A Good Tradition

The two aunts could turn out a magnificent feast at any time of year. But their Christmas dinners deserved to go down in the annals of culinary history.

They were elderly spinsters, remaindered, though not unkindly, from a more genteel era. Both were retired schoolmistresses. Both embroidered, wove and crocheted small cotton miracles. Both cooked superbly. Their rock cakes, unlike most specimens of the breed, melted in the mouth. Their chocolate cakes were truly chocolate-y, from the creamy icing to the last licked crumb.

But there the resemblance ended. Betty impressed as a series of spheres. Her little round head with its fluffy silver hair perched atop her little round body, encased in slithery taffetas. Her little round spectacles united her little round nose and round cheeks, permanently puffed into her round, dimpled smile. She gushed sweetness, and doted on the tribe of diminutive grandnephews and nieces, sometimes to their alarm. She played impeccable bridge. More importantly, she played the stock market with the shrewdness of an international financier. Great was the family rejoicing whenever she rode a high flier right from the starting post to climax, and slid off neatly just before the crash. Great was the family amazement when she sewed up futures markets long before they became a commonplace. And great was the family lamentation when she sold out of the blue chip mining she had picked up for a song untold decades before.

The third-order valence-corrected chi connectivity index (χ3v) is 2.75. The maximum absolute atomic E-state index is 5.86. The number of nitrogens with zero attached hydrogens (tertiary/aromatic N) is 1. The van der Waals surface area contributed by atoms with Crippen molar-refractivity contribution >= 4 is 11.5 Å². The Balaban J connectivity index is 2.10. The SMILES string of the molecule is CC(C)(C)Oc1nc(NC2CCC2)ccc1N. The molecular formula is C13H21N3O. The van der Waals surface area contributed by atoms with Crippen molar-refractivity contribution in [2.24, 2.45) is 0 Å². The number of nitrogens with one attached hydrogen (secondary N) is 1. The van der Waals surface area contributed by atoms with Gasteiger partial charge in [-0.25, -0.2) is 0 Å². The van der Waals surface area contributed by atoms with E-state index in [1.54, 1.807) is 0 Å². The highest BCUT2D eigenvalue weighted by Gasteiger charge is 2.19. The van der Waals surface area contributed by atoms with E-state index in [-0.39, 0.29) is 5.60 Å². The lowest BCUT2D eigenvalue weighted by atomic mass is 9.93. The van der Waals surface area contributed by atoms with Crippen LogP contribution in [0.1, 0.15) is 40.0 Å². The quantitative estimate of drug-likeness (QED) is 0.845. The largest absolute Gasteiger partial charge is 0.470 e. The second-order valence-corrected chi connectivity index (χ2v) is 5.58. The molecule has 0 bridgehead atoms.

“I’ll put it into something with higher return,” she said. “After all, it’s not as if they were family heirlooms.”

Clare, on the other hand, was a series of straight lines and angles. She was tall and gaunt, with wild grey hair that constantly escaped from an ineptly twisted bun. She dressed in appalling faded florals, and strode rather than walked. She snorted frequently through her large bony nose, and virtually ignored the diminutive tribe, to their eternal fascination. Sometimes the persistence of one child or other would be rewarded with a thoroughly adult discourse on politics or philosophy, which only served to heighten the fascination. Her bridge could kindly be described as erratic. Her backyard garden produced prime vegetables when all around had succumbed to blight and bug, and her prowess with screwdriver and spanner, as she stalked the house in pursuit of jammed doors and leaking taps, was legendary.